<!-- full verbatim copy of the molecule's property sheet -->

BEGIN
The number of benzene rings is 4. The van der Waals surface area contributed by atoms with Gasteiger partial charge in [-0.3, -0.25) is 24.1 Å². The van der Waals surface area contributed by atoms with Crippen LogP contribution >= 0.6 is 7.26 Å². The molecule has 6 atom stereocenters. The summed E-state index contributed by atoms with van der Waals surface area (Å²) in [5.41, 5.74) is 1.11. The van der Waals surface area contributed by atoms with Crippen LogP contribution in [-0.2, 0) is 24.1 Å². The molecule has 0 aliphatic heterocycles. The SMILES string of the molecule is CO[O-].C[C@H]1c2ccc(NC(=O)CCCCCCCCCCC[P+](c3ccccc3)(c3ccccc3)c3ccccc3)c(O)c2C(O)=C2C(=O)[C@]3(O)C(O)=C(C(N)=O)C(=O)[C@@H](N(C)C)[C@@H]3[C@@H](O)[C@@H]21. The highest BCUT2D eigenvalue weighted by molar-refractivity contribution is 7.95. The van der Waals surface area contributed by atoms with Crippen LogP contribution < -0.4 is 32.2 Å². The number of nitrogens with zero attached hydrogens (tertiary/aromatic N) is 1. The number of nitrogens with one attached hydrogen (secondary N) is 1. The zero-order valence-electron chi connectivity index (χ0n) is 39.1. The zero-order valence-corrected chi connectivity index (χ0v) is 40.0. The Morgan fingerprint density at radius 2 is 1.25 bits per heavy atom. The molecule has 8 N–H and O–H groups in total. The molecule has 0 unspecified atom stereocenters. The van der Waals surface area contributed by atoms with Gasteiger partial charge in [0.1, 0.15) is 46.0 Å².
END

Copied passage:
The number of benzene rings is 4. The van der Waals surface area contributed by atoms with Gasteiger partial charge in [-0.3, -0.25) is 24.1 Å². The van der Waals surface area contributed by atoms with Crippen LogP contribution >= 0.6 is 7.26 Å². The molecule has 6 atom stereocenters. The summed E-state index contributed by atoms with van der Waals surface area (Å²) in [5.41, 5.74) is 1.11. The van der Waals surface area contributed by atoms with Crippen LogP contribution in [-0.2, 0) is 24.1 Å². The molecule has 0 aliphatic heterocycles. The SMILES string of the molecule is CO[O-].C[C@H]1c2ccc(NC(=O)CCCCCCCCCCC[P+](c3ccccc3)(c3ccccc3)c3ccccc3)c(O)c2C(O)=C2C(=O)[C@]3(O)C(O)=C(C(N)=O)C(=O)[C@@H](N(C)C)[C@@H]3[C@@H](O)[C@@H]21. The highest BCUT2D eigenvalue weighted by molar-refractivity contribution is 7.95. The van der Waals surface area contributed by atoms with Crippen LogP contribution < -0.4 is 32.2 Å². The number of nitrogens with zero attached hydrogens (tertiary/aromatic N) is 1. The number of nitrogens with one attached hydrogen (secondary N) is 1. The zero-order valence-electron chi connectivity index (χ0n) is 39.1. The zero-order valence-corrected chi connectivity index (χ0v) is 40.0. The Morgan fingerprint density at radius 2 is 1.25 bits per heavy atom. The molecule has 8 N–H and O–H groups in total. The molecule has 0 unspecified atom stereocenters. The van der Waals surface area contributed by atoms with Gasteiger partial charge in [0.1, 0.15) is 46.0 Å².